If you’ve ever worn your daypack and thought to yourself, “man, I wish this thing could compress to fit on my keychain,” maybe you’d be interested in the new Sea to Summit Ultra-Sil Daypack.

Stephen Regenold of The Gear Junkie got his hands on one and gave it a review, and said while it might not be up to snuff as a technical summit pack, it could be useful on short trips or for packing up dirty clothes at the end of a backpacking trip. I mean, if the thing can fit on a keychain when it’s fully compressed, there’s got to be some use for it, right?

It runs $28, weighs just 2.4 ounces, and has 20 liters of space when fully unfolded. In comparison, the REI Flash 18 I use as a summit pack weighs 10 ounces and holds 18 liters while retailing for about the same price. Huh – maybe the Ultra-Sil is worth a shot!


Casey Schreiner

Founder and Editor at Modern Hiker
In addition to writing about the outdoors, Casey is also a seasoned television producer.He was the Head Writer on G4's "Attack of the Show," co-writer and host of "The MMO Report," and the Series Producer / Head Writer of pivot's "TakePart Live."

Latest posts by Casey Schreiner (see all)

Tags: , , , , ,

Categorised in: ,

This post was written by Casey Schreiner on January 13, 2010


  • Pablo says:

    Whenever I go into the wild, even for a day, the last thing I need is a key to open non-existent doors plus, the most important thing in a backpack, in my opinion is quality of manufacture. However, such a product could be useful for other occasions, such as when you go to the local market and don’t want to carry a bulky, empty bag. I wouldn’t use it for true outdoor adventures, but it could have some uses, nevertheless.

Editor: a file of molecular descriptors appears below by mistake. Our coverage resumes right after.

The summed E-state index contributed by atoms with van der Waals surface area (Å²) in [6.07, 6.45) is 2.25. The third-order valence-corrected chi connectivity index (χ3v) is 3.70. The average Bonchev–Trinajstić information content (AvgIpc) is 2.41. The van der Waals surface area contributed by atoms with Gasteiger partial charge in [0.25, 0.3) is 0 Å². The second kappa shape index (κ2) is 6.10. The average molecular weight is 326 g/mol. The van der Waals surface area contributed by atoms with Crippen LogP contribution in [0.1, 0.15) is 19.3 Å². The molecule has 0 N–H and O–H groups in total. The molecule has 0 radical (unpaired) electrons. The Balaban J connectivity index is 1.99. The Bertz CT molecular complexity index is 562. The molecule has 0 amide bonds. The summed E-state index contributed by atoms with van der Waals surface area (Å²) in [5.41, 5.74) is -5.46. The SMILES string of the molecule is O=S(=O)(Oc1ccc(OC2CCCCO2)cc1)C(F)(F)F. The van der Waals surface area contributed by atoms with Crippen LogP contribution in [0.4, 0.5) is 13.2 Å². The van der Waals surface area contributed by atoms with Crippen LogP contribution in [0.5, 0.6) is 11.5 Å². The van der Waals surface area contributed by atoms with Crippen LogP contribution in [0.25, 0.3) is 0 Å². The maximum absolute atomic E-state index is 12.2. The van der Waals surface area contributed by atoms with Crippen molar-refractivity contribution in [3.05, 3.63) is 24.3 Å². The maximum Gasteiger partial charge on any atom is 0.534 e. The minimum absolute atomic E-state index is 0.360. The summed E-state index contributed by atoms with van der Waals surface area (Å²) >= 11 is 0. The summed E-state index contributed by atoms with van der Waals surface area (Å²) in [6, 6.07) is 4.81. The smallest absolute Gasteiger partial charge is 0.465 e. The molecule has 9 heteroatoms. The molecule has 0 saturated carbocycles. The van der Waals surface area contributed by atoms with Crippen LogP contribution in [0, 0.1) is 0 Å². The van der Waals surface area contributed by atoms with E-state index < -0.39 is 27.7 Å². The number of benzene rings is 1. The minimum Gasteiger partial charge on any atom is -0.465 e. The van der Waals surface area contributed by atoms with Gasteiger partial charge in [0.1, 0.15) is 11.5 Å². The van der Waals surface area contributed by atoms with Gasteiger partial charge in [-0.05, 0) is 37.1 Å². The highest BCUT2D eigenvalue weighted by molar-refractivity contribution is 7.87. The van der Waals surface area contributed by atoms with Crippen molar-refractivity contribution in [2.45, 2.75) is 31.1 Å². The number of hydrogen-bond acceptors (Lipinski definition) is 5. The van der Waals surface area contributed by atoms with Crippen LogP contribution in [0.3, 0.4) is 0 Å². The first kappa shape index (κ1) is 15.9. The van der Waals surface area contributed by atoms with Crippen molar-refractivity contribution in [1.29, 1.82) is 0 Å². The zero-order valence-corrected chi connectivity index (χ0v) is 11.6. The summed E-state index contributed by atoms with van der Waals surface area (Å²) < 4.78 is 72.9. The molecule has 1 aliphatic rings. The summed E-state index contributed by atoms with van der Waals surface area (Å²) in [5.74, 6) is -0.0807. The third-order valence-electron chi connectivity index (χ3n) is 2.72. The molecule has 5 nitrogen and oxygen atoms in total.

• Ryan says:

    I got that thing for Christmas. Don’t bother. It is just a gimmick. Low quality and impossible to pack back up once it is taken out.

  • Modern Hiker says:

    Agreed. Honestly, I don’t know if I would be able to tell the difference between 2.4 ounces and 10 ounces when they’re rolled up in my backpack with 30 pounds of other stuff, and I like that the Flash 18 still has a dedicated hydration sleeve and options for attaching other pieces of gear if you needed them.

    This is kind of like a daypack concept car, then – cool enough to make you check it out, but probably not practical to actually use on the trail.

  • Raphael says:

    I’m a big fan of going ultralight, but I don’t really see the point with a daypack. Why worry about those last 8 oz when you’re just going a handful of miles?

    On the other hand, I like the idea of a daypack you can store in your pocket or glove compartment and take it out in case of emergency….

Leave a Reply